Graded on a Curve:
The Firesign Theatre, Waiting for the Electrician or Someone Like Him

In 1968 The Firesign Theatre, a comedy troop consisting of Phil Austin, Peter Bergman, David Ossman, and Philip Proctor, began an excellent string of releases with Waiting for the Electrician or Someone Like Him. While not their best work, it is the place any newbie should begin. The smart and surreal environments the disc offers remain unique in the comedy universe, and the rewards are sharply in tune with the long-playing vinyl format.

The comedy album’s rate of productivity remains strong enough in the present that one need not worry over the general health of the form. Yes, people still want to laugh, and to this day the desire of comedians to offer up their art through the medium of records remains, even as the status those performers acquire through the making of said documents has been lessened.

Indeed, the heart of audio-only comedy continues to beat rather strongly, but what was once something like a cultural institution is now closer to a niche genre, largely because the market has always been dominated by the style known as stand-up. Commencing approximately in the 1960s, the boom for stand-up LPs lasted for decades, mainly because it was the easiest way to hear these comedians at extended length, and just as importantly, in uncensored form.

But comedy as performed in night-clubs, halls or auditoriums is also Performance Art, and by far the most widely accepted example of this often derided mode of expression. Throughout its peak years, comedy fans had three main options; the attendance of a show, catching a dose via television, most commonly on late-night talk shows and later premium cable services like HBO, and the purchase of LPs for home enjoyment.

I once chatted with a guy on the subject, and he related how he and his wife would host get-togethers around the arrival of scores of comedy platters, a few of them now rated as cornerstones in the field, with the attendees predictably having a stone blast of a time. Where an appearance on The Tonight Show would give these folks a nice taste, those spots were obviously condensed and just as often streamlined in accord with network TV’s standards of decency, making the albums far more effective in injecting the comedian’s artistry right into your brainpan.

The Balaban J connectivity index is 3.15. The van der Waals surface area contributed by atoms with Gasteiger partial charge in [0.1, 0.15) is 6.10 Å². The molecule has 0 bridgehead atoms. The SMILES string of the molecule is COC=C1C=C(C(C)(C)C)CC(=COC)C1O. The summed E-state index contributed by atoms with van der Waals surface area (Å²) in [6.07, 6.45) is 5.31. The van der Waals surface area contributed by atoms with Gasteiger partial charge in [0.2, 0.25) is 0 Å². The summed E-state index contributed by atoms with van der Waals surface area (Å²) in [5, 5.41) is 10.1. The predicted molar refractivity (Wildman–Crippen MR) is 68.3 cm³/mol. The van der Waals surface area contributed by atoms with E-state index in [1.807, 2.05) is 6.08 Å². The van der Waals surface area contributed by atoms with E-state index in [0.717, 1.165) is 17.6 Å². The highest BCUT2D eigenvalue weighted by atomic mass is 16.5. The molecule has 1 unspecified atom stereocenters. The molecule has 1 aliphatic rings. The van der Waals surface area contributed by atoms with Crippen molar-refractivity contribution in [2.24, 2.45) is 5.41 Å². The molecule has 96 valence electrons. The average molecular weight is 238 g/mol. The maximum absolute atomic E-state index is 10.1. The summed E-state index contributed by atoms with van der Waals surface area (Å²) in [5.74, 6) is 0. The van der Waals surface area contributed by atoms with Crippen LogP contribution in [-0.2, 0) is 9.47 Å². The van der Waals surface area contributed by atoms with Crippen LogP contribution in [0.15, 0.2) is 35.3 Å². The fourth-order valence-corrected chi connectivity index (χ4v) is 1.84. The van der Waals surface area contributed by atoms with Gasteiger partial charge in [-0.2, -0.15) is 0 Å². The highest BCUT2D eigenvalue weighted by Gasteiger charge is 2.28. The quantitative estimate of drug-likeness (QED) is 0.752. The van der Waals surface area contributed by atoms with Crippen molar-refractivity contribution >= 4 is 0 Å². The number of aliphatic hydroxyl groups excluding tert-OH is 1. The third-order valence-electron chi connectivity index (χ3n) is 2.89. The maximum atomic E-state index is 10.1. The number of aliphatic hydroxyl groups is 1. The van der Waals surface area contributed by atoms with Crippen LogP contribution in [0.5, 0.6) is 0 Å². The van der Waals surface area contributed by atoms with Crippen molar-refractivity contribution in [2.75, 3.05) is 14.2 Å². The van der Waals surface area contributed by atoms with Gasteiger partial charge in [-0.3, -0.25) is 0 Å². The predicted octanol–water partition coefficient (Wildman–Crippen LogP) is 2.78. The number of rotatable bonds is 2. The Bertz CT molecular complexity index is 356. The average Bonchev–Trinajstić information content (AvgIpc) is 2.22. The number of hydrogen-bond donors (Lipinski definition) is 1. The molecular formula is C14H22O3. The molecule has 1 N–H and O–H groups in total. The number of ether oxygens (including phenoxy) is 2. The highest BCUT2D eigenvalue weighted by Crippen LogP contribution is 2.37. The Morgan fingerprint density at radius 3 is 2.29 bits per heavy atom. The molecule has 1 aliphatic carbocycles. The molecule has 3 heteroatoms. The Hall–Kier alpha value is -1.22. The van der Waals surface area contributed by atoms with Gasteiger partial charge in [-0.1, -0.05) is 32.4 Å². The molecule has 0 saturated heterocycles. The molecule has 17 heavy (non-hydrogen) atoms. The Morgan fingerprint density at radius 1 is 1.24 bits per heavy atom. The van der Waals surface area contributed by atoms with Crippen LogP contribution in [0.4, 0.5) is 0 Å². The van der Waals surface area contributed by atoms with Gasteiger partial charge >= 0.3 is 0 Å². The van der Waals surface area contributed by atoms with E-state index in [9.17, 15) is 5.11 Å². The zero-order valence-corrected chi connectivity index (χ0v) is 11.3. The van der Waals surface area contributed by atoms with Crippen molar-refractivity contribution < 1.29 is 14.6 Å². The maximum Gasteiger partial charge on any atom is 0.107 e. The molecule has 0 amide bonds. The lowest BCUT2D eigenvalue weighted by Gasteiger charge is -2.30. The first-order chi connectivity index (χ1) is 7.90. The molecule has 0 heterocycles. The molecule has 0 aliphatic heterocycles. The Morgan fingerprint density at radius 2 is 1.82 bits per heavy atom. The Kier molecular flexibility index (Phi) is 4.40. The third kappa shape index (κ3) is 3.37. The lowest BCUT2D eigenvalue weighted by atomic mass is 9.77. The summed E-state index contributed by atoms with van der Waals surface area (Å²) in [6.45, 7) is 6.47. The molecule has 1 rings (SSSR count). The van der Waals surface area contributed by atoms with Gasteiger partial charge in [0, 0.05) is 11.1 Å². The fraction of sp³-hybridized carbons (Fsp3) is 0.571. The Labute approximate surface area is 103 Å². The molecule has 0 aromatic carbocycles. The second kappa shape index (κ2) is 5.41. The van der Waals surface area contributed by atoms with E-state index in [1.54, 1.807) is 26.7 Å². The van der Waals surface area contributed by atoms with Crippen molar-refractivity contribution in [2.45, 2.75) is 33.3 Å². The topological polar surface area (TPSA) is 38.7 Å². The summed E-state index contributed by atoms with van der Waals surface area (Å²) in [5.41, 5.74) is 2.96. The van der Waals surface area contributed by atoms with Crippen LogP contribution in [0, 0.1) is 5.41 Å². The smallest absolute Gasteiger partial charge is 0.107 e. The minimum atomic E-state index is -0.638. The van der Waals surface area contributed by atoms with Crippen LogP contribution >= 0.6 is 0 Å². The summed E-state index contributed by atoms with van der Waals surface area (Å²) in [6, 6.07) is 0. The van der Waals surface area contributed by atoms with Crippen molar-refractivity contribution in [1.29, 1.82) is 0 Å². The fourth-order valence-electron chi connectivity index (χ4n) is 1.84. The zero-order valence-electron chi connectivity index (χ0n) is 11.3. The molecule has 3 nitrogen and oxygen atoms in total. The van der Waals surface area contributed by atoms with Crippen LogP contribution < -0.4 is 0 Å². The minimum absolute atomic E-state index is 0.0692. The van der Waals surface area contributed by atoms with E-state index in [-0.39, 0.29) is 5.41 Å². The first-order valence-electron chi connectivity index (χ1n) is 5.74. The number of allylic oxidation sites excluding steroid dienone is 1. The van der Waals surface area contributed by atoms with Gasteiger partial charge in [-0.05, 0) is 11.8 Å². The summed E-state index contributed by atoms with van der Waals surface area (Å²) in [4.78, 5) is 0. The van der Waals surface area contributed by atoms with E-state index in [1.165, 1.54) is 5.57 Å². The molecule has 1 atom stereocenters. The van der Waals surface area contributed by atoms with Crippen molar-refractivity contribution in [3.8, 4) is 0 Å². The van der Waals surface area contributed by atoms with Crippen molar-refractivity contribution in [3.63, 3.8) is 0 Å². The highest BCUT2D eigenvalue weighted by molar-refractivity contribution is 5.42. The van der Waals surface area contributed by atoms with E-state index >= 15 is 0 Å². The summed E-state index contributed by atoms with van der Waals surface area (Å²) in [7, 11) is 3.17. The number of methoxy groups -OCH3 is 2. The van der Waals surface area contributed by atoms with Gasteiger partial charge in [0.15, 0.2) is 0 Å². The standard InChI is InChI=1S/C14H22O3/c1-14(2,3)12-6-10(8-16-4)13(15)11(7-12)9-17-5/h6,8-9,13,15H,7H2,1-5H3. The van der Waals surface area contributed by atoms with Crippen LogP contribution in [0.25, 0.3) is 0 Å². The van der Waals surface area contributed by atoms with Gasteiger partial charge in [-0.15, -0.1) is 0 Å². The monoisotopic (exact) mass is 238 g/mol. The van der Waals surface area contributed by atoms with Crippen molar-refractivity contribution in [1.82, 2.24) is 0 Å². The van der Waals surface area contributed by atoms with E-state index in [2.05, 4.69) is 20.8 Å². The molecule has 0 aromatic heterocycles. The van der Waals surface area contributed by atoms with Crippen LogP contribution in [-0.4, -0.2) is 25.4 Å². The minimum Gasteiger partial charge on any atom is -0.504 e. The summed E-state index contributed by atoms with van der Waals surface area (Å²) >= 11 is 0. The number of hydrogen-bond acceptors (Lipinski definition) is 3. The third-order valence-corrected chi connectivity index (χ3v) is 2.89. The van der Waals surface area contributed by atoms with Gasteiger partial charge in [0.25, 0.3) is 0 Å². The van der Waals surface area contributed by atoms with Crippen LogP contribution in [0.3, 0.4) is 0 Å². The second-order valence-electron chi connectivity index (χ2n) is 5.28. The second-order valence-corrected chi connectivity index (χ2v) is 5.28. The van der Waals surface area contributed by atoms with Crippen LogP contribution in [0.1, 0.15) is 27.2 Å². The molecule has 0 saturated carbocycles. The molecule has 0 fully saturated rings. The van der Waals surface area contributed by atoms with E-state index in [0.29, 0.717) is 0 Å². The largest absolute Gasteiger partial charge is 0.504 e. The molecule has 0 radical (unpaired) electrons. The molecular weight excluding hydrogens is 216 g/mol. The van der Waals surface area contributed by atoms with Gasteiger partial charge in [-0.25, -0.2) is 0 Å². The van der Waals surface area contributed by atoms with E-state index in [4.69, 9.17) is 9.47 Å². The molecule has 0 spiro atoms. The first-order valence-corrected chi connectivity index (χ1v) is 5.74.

And rather than just jokes and shtick, the recs were often containers of a distinct worldview. Amongst my favorites are LPs by Dick Gregory, Mort Sahl, Lenny Bruce, George Carlin, Redd Foxx, Woody Allen, Bill Cosby, Albert Brooks, Steven Wright, Bill Hicks, and my personal gold standard Richard Pryor. I know that it’s not an unusual list, but the LPs of these individuals, especially when heard in the company of other human beings, could stir up the emotions as strongly as any musical release.

But please don’t let the above group of names suggest that I’ve no taste for more recent comedic offerings. Far from it actually, but I also can’t deny that the total ease in sourcing the whole Performance Art enchilada via numerous internet streaming services has considerably lessened the impact of comedy records upon my current reality.

Yes, lost by dialing up clips via computer is the added value of imagining the comedian at work and maybe even picturing in the mind’s eye what a highly boisterous laugher in the audience might look like, but what’s gained by adding vision to the equation is far more intrinsic to the medium than what’s lost (and hopefully replaced at some level) when a great work of literature is adapted into a movie.

Because actually getting to see a Pryor or Carlin or Louis CK or particularly an anti-comedian like Neil Hamburger doing their thing is vital to the entirety of their art, and in this sense stand-up comedy LPs have always been something of a replacement. However, it’s slightly less cut-and-dried when the focus shifts to the monologue and/or character-driven styles of Bob Newhart, Lilly Tomlin, Jonathan Winters, and the great cult figure Brother Theodore, and the situation becomes even stickier as attention is given to the field of skit-comedy.

Most of the examples in this sub-genre were made by duos or teams that retained solid footing in the visual realm. For a few examples, there’s Mike Nichols and Elaine May in live performance and Monty Python through their TV show and later via movies, the platform that also brought Cheech and Chong their greatest success.